Take advantage of Dropbox revised terms of service with SecretSync


On Friday, Dropbox revised its terms of service, privacy policy and security overview documents. Although the updates are designed to make Dropbox's T&Cs simpler and easier to understand, it has reignited the debate that first surfaced when Dropbox announced it was changing its terms and conditions to allow it to hand over data if required to do so by the authorities.

In its defense, Dropbox has always recommended software to let users encrypt their data before its uploaded to Dropbox's servers, thereby protecting their data even if Dropbox was forced to hand it over. TrueCrypt is one such solution, and BoxCryptor is another, and now there's a third option available for Linux and Windows users in the form of SecretSync.


The cheapest solution is undoubtedly TrueCrypt, but it can be fiddly to install and set up. BoxCryptor is designed to make the process as simple as possible, and its competitive pricing (2GB free, unlimited encryption for a one-off fee) also works in its favor. But sadly BoxCryptor only works on Windows machines.

SecretSync, currently in public beta, follows a similar approach to BoxCryptor, but has the added benefit of working on Linux machines as well as Windows. An OS X build for Macs is also planned.

Like BoxCryptor, all the hard work of configuring SecretSync is done when installing the program in terms of setting up a password and (optional) passphrase that, in conjunction with your email address, is used to generate the encryption key. Once done, a folder is created on your computer into which all your sensitive data is copied. By storing this folder in your Dropbox folder (or by linking to it via another backup tool like SugarSync, which also stores encryption keys on its servers), you can safely store your most sensitive data, free from prying eyes.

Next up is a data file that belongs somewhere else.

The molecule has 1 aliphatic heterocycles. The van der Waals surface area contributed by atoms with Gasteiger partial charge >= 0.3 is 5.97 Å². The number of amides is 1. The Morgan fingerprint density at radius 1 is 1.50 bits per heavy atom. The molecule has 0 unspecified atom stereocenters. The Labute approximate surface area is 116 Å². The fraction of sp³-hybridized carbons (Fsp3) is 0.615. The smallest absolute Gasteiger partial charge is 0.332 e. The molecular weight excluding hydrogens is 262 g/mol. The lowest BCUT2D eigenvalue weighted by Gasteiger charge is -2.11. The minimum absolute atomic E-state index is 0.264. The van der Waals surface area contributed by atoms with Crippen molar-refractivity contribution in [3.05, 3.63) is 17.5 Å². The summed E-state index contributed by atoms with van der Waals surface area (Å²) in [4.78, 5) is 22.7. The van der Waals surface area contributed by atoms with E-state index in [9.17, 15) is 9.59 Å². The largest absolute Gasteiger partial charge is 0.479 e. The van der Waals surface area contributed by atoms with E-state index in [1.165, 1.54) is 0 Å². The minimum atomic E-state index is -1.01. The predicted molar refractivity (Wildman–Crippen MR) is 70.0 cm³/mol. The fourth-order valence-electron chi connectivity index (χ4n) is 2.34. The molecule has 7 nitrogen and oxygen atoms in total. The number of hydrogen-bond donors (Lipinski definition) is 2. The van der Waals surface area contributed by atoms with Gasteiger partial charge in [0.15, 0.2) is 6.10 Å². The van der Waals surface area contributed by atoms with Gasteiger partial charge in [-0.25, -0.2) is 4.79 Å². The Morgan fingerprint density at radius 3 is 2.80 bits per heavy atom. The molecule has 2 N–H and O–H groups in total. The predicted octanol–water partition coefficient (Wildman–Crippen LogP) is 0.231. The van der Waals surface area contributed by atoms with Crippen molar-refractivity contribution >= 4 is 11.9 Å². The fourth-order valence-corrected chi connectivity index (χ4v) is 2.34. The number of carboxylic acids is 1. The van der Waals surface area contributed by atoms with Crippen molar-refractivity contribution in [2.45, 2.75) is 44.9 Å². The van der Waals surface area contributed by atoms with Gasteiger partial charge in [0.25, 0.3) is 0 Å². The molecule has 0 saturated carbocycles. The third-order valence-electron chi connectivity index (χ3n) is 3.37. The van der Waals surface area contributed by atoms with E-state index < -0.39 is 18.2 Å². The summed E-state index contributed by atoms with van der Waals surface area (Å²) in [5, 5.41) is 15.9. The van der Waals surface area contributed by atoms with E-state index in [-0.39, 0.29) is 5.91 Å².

The major drawback with SecretSync is the proposed pricing model. While the 2GB accounts will remain free, which should be enough for most people, although some clever management may be required in terms of which files get stored where, if you want to store more than that you'll be expected to pay an annual fee of $40 or $60. This compares unfavorably to BoxCryptor, which charges a one-off cost of $20 (home) or $50 (business) for unlimited encryption, or TrueCrypt, which will encrypt your chosen folder for free.

SecretSync 0.169b is available for free download now for both Windows and Linux PCs. Java 1.6 or later is required on all platforms, while Windows 2000 and XP users will also need the .NET Framework 2.0-3.5 installed.

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